Nicholas Carr has posted a fine critique of Clay Shirky's "Gin, Television and the Social Surplus" talk/theory (see earlier post for context) on his blog. Excerpt:
Did my friends and I watch Gilligan's Island? You bet your ass we did - and thoroughly enjoyed it (though with a bit more ironic distance than Shirky allows). Watching sitcoms and the other drek served up by the boob tube was certainly part of our lives. But it was not the center of our lives. Most of the people I knew were doing a whole lot of "participating," "producing," and "sharing," and, to boot, they were doing it not only in the symbolic sphere of the media but in the actual physical world as well. They were making 8-millimeter films, playing drums and guitars and saxophones in bands, composing songs, writing poems and stories, painting pictures, making woodblock prints, taking and developing photographs, drawing comics, souping up cars, constructing elaborate model railroads, reading great books and watching great movies and discussing them passionately well into the night, volunteering in political campaigns, protesting for various causes, and on and on and on. I'm sorry, but nobody was stuck, like some pathetic shred of waterborne trash, in a single media-regulated channel.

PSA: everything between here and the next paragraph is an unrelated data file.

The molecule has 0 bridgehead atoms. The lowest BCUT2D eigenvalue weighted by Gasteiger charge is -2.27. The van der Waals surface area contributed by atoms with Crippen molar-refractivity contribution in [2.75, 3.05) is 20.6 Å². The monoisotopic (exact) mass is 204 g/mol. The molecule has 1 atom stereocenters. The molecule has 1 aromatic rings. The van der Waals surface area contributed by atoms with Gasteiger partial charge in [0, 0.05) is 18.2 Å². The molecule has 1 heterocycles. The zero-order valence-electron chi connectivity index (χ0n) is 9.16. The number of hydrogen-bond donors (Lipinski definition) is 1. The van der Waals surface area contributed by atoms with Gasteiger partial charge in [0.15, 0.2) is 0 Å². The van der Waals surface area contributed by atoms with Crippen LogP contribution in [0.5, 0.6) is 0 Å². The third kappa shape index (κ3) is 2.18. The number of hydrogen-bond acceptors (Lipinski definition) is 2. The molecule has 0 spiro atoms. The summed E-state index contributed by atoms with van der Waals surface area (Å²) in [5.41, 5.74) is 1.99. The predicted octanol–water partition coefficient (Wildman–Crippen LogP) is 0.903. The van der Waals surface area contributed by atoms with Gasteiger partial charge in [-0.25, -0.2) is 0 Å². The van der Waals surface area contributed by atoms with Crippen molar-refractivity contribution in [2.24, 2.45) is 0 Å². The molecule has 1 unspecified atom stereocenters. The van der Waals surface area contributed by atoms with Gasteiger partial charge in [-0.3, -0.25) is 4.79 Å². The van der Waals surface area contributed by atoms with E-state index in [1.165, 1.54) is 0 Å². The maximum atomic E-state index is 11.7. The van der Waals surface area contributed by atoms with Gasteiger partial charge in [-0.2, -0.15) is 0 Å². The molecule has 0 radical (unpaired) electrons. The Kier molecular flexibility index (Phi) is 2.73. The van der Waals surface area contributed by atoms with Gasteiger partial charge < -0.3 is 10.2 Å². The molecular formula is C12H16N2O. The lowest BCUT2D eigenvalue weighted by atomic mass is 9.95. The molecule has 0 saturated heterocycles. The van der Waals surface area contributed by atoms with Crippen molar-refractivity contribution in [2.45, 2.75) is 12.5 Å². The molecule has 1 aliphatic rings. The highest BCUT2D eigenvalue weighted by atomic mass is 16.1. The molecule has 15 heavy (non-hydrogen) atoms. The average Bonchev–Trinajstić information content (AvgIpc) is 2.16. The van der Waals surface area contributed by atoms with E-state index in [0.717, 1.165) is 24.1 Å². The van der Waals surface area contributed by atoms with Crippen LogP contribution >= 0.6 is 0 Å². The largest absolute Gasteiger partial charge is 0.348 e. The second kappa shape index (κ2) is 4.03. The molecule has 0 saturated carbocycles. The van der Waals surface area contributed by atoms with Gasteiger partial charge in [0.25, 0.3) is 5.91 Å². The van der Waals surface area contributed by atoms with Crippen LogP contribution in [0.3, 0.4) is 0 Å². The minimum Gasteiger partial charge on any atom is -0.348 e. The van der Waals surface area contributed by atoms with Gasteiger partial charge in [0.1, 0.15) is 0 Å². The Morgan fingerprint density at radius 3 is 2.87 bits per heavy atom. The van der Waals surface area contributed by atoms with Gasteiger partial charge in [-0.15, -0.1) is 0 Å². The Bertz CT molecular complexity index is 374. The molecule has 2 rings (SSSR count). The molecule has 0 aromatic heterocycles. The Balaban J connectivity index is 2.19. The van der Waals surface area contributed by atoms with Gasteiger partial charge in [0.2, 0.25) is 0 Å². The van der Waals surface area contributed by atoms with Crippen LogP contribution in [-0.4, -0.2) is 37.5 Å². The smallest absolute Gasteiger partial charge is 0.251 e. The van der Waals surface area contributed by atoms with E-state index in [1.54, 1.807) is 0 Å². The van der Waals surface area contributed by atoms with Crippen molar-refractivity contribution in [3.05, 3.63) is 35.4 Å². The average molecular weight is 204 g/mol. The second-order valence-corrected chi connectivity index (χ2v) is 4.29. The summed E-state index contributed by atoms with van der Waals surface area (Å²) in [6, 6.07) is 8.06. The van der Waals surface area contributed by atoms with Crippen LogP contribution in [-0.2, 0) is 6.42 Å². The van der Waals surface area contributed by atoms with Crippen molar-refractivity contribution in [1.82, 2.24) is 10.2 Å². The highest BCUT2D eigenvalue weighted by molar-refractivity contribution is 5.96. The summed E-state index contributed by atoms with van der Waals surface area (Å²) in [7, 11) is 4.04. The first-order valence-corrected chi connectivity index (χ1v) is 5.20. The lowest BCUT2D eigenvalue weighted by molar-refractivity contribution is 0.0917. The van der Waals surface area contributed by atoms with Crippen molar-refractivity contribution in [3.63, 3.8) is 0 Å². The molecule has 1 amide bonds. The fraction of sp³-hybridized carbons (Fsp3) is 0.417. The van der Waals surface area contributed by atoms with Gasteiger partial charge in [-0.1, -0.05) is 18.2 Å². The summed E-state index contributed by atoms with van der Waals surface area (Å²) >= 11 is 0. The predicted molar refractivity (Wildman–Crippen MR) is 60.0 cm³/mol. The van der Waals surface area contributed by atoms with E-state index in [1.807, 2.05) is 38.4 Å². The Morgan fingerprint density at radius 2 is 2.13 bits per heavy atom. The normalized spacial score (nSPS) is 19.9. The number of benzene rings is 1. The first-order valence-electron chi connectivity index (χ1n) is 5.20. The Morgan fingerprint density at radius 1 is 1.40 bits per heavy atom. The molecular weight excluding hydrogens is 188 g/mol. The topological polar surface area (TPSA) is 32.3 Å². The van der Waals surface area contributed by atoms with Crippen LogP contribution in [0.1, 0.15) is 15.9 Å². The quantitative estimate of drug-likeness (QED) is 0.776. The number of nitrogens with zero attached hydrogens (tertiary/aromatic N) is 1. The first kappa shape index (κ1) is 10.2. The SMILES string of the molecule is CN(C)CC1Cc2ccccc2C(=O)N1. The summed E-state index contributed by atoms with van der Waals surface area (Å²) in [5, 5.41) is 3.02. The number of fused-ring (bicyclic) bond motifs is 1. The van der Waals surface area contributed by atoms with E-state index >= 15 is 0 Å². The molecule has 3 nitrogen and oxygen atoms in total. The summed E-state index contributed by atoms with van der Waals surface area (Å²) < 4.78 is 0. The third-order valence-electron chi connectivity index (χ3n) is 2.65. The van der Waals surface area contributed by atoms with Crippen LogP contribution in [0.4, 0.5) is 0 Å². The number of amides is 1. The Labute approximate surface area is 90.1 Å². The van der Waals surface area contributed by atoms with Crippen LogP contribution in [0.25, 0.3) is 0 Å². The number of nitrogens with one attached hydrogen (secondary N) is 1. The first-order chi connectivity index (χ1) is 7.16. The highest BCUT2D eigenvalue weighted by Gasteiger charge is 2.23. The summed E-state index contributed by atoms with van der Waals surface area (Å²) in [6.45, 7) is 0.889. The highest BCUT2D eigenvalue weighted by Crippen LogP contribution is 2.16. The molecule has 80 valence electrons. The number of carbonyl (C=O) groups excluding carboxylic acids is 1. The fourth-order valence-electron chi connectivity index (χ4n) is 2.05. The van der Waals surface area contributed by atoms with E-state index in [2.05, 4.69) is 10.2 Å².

Link: Gilligan's Web.